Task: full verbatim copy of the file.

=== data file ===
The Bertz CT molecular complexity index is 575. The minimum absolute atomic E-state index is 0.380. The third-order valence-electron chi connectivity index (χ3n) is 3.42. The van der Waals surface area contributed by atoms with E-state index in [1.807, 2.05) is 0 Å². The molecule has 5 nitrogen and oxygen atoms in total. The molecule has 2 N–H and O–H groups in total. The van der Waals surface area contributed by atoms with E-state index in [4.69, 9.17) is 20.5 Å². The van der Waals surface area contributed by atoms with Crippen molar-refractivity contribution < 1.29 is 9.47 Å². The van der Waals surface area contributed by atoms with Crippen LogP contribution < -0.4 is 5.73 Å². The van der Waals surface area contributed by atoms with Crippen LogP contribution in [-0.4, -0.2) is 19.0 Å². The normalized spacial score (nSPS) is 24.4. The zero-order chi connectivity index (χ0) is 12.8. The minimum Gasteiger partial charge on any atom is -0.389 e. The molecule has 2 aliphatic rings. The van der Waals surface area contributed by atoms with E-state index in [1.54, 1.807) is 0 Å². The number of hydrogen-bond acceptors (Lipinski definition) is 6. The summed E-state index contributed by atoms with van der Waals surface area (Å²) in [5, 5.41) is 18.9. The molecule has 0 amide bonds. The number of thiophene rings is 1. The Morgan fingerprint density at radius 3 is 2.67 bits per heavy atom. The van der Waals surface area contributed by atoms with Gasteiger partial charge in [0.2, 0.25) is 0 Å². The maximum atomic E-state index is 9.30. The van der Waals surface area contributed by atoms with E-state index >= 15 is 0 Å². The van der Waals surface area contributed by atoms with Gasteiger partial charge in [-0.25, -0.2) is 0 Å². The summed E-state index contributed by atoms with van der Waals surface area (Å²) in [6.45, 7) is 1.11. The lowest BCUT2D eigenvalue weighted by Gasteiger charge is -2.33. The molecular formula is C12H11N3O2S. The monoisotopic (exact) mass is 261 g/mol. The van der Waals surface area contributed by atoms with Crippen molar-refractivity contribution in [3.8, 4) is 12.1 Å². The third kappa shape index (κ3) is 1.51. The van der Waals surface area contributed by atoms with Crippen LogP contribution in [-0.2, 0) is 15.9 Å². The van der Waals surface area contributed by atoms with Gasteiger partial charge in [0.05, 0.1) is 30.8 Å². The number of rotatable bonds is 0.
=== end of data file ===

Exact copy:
The Bertz CT molecular complexity index is 575. The minimum absolute atomic E-state index is 0.380. The third-order valence-electron chi connectivity index (χ3n) is 3.42. The van der Waals surface area contributed by atoms with E-state index in [1.807, 2.05) is 0 Å². The molecule has 5 nitrogen and oxygen atoms in total. The molecule has 2 N–H and O–H groups in total. The van der Waals surface area contributed by atoms with E-state index in [4.69, 9.17) is 20.5 Å². The van der Waals surface area contributed by atoms with Crippen molar-refractivity contribution < 1.29 is 9.47 Å². The van der Waals surface area contributed by atoms with Crippen LogP contribution < -0.4 is 5.73 Å². The van der Waals surface area contributed by atoms with Crippen LogP contribution in [-0.4, -0.2) is 19.0 Å². The normalized spacial score (nSPS) is 24.4. The zero-order chi connectivity index (χ0) is 12.8. The minimum Gasteiger partial charge on any atom is -0.389 e. The molecule has 2 aliphatic rings. The van der Waals surface area contributed by atoms with E-state index in [1.54, 1.807) is 0 Å². The number of hydrogen-bond acceptors (Lipinski definition) is 6. The summed E-state index contributed by atoms with van der Waals surface area (Å²) in [5, 5.41) is 18.9. The molecule has 0 amide bonds. The number of thiophene rings is 1. The Morgan fingerprint density at radius 3 is 2.67 bits per heavy atom. The van der Waals surface area contributed by atoms with Gasteiger partial charge in [0.2, 0.25) is 0 Å². The maximum atomic E-state index is 9.30. The van der Waals surface area contributed by atoms with E-state index >= 15 is 0 Å². The van der Waals surface area contributed by atoms with Gasteiger partial charge in [-0.25, -0.2) is 0 Å². The summed E-state index contributed by atoms with van der Waals surface area (Å²) in [6.45, 7) is 1.11. The lowest BCUT2D eigenvalue weighted by Gasteiger charge is -2.33. The molecular formula is C12H11N3O2S. The monoisotopic (exact) mass is 261 g/mol. The van der Waals surface area contributed by atoms with Crippen molar-refractivity contribution in [3.8, 4) is 12.1 Å². The third kappa shape index (κ3) is 1.51. The van der Waals surface area contributed by atoms with Crippen LogP contribution in [-0.2, 0) is 15.9 Å². The van der Waals surface area contributed by atoms with Gasteiger partial charge in [0.05, 0.1) is 30.8 Å². The number of rotatable bonds is 0.